here is an opportunity to see a completely
new type of genre as the first thing that
you get to see,” he said.
When you visit, make sure to walk
around the room, experience how the colors
play off the corners and fill the space
with light. Benches are scattered around
the space for when you want to relax and
take in the full breadth of the show, along
with a bit of people watching. Cushions
are also available for people to rent or
purchase, allowing you to sit directly
on the floor.
“Astonishing in scale and breathtakingly
imaginative, this is a completely new
look at the Master’s work.”
Tickets start at $39.99 for adults and
$24.99 for kids. For more information
about Immersive Van Gogh and to
purchase tickets, visit vangoghclt.com. : :
* * * SPONSORED CONTENT * * *
Join Charlotte Pride for
Our Weekend of Service,
Charlotte Pride invites the entire community to a citywide and regional
weekend of service and solidarity. The pandemic has taught us important
lessons. One of the most important things we have learned from this
pandemic is how important it is to give back and support each other.
The Charlotte Pride Weekend of Service will be held on August 21 – 22,
2021, our original festival and parade dates, to highlight our community’s
passion for giving back and supporting each other and our neighbors.
How you can participate:
Get together with your team at your nonprofit, community group, schools
or student organizations, faith institution, business, ERG, or even an
informal group of friends and plan out a community service or volunteer
project that your team can lead and participate in, Aug. 21-22!
Ideas for service or volunteer projects:
Park, stream, or road clean ups. Neighborhood or other community
beautification projects. Community gardening or support. Food, clothing,
and other resource drives/events/free stores. Soup kitchens. Elder or youth
support. Community arts project. Animal shelter support. Free little library
or pantry construction, installation, and/or stocking. And so much more!
Examples of community partners:
The list of community organizations and service opportunities below
are for reference only. Feel free to reach out to these organizations or
others like them. Not all organizations listed may have group volunteer
opportunities, or they may already be committed with another project,
but this list should give you an idea of the kinds of organizations you can
reach out to as you plan your service project:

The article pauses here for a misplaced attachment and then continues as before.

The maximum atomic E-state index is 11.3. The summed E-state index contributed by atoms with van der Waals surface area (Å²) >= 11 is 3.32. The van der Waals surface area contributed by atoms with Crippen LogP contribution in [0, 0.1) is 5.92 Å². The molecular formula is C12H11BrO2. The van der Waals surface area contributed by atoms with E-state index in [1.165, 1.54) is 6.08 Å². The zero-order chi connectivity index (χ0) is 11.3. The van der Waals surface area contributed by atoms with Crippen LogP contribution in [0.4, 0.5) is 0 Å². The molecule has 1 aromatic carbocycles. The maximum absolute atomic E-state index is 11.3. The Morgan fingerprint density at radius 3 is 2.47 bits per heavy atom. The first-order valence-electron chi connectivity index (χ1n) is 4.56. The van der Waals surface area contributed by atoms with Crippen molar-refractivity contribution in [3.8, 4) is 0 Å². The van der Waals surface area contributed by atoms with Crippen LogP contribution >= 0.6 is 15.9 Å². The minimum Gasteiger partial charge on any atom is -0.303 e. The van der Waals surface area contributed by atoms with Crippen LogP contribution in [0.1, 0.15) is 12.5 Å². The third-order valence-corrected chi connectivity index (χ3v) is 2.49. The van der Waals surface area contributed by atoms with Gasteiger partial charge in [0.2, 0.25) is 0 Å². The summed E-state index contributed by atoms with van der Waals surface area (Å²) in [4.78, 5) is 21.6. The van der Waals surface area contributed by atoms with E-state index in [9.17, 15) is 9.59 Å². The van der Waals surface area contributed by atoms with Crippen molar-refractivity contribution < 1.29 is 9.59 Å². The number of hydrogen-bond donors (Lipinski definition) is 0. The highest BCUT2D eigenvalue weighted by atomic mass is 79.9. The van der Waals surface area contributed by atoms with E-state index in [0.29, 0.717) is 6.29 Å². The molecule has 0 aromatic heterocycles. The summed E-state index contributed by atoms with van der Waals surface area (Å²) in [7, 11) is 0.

• Roof Above • House of Mercy • Classroom Central
• Mecklenburg County Park & Recreation • Keep Mecklenburg Beautiful
• Hands On Charlotte • Second Harvest Food Bank of Metrolina
• Crisis Assistance Ministry • Friendship Trays
• Humane Society of Charlotte • The Relatives
• Daniel Stowe Botanical Garden • The Bulb
• Charlotte Family Housing • Habitat for Humanity
You can find a database of local nonprofit organizations and group
volunteer opportunities via Share Charlotte at sharecharlotte.org.
Get involved today! Register your project!
Once you’ve determined and chosen your project, register it with
Charlotte Pride! We want to give you shout outs and keep track of our
collective community impact! You can learn more, find a downloadable
one-sheeter of this information in this article, and register your service
project online at charlottepride.org/service.
Coming Soon: Charlotte Pride Clothing and Resource Drive
In the coming days, be sure to stay tuned for information on the Charlotte
Pride Clothing and Resource Drive. As part of our Pride Season and
Weekend of Service, we’ll be kicking off an effort to collect clothes and
other resources for our community and neighbors. We’ll also be hosting
a Free Store at the Pop-Up Pride Festival on Saturday, Sept. 18. You can
ensure you get news and updates on this and other projects by signing up
for our email newsletter at charlottepride.org/signup.
July 9-22, 2021 qnotes 11
Charlotte Museums’ Responses to COVID-19
by L’Monique King
qnotes Staff Writer
As the COVID-19 pandemic seems to be leveling out and
the number of cases decreases, the world is opening
back up. In-person events are on the rise, businesses
are re-opening their doors and the price of masks is declining
as folks are being vaccinated and opting not to wear them.
The Queen City arts scene is no different. Charlotte has
a thriving arts community that includes multiple museums.
In this article qnotes takes a look at how area museums
have handled COVID-19 pandemic safety measures
from the beginning, to where we are now.
The Levine Museum of the New South’s mission is to
“Connect the past to the future and to realize the promises
of the New South.” As proudly stated on their website, [over]
30 years ago, Levine Museum of the New South was founded
as a history museum that would tell everyone’s story — a
radical idea at the time and a radical idea still. Their mission
has led them to create a space that uses exhibits and programs
to confront some of the most difficult issues facing
us today in a historical context that deepens understanding,
fosters empathy and inspires action toward a better future.
In keeping with the Levine’s history of radical ideas, they
have big changes in the works. The museum is selling its
uptown Charlotte building and plan to pursue a digital-first
approach to serving the diverse population of Charlotte and
beyond. See more about the museum’s plans on page 13.
It may take some time to sell the building and until then,
the museum is open.On its website is a prominently displayed
text box that includes a link beneath a statement on
how the health and welfare of visitors, guests and staff are